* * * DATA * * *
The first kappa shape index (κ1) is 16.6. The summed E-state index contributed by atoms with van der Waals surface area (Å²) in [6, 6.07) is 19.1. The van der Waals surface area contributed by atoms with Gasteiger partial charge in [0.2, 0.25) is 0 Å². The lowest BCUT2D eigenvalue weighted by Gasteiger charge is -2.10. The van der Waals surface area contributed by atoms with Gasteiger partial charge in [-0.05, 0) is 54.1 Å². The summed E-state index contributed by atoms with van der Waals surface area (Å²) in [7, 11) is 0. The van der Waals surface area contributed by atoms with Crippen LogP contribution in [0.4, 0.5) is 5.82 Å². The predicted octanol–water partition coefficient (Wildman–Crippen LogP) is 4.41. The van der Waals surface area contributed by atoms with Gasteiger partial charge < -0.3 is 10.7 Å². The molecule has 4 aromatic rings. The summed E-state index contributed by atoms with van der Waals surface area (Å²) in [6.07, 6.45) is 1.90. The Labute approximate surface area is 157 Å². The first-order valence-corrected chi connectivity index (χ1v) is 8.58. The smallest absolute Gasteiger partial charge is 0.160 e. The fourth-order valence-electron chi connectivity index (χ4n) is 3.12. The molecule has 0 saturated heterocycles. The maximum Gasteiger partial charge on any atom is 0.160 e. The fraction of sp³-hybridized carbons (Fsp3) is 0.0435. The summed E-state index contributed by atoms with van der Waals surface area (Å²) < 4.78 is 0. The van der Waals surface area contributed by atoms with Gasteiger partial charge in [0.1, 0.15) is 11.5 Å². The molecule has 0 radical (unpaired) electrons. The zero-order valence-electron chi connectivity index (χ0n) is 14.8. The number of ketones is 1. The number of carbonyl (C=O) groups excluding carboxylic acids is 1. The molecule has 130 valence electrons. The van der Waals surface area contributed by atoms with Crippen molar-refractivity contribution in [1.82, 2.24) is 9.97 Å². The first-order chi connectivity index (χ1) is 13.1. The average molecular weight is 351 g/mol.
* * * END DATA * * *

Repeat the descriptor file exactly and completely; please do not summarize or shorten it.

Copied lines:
The first kappa shape index (κ1) is 16.6. The summed E-state index contributed by atoms with van der Waals surface area (Å²) in [6, 6.07) is 19.1. The van der Waals surface area contributed by atoms with Gasteiger partial charge in [0.2, 0.25) is 0 Å². The lowest BCUT2D eigenvalue weighted by Gasteiger charge is -2.10. The van der Waals surface area contributed by atoms with Gasteiger partial charge in [-0.05, 0) is 54.1 Å². The summed E-state index contributed by atoms with van der Waals surface area (Å²) in [7, 11) is 0. The van der Waals surface area contributed by atoms with Crippen LogP contribution in [0.4, 0.5) is 5.82 Å². The predicted octanol–water partition coefficient (Wildman–Crippen LogP) is 4.41. The van der Waals surface area contributed by atoms with Gasteiger partial charge < -0.3 is 10.7 Å². The molecule has 4 aromatic rings. The summed E-state index contributed by atoms with van der Waals surface area (Å²) in [6.07, 6.45) is 1.90. The Labute approximate surface area is 157 Å². The first-order valence-corrected chi connectivity index (χ1v) is 8.58. The smallest absolute Gasteiger partial charge is 0.160 e. The fourth-order valence-electron chi connectivity index (χ4n) is 3.12. The molecule has 0 saturated heterocycles. The maximum Gasteiger partial charge on any atom is 0.160 e. The fraction of sp³-hybridized carbons (Fsp3) is 0.0435. The summed E-state index contributed by atoms with van der Waals surface area (Å²) < 4.78 is 0. The van der Waals surface area contributed by atoms with Gasteiger partial charge in [0.1, 0.15) is 11.5 Å². The molecule has 0 radical (unpaired) electrons. The zero-order valence-electron chi connectivity index (χ0n) is 14.8. The number of ketones is 1. The number of carbonyl (C=O) groups excluding carboxylic acids is 1. The molecule has 130 valence electrons. The van der Waals surface area contributed by atoms with Crippen molar-refractivity contribution in [1.82, 2.24) is 9.97 Å². The first-order chi connectivity index (χ1) is 13.1. The average molecular weight is 351 g/mol.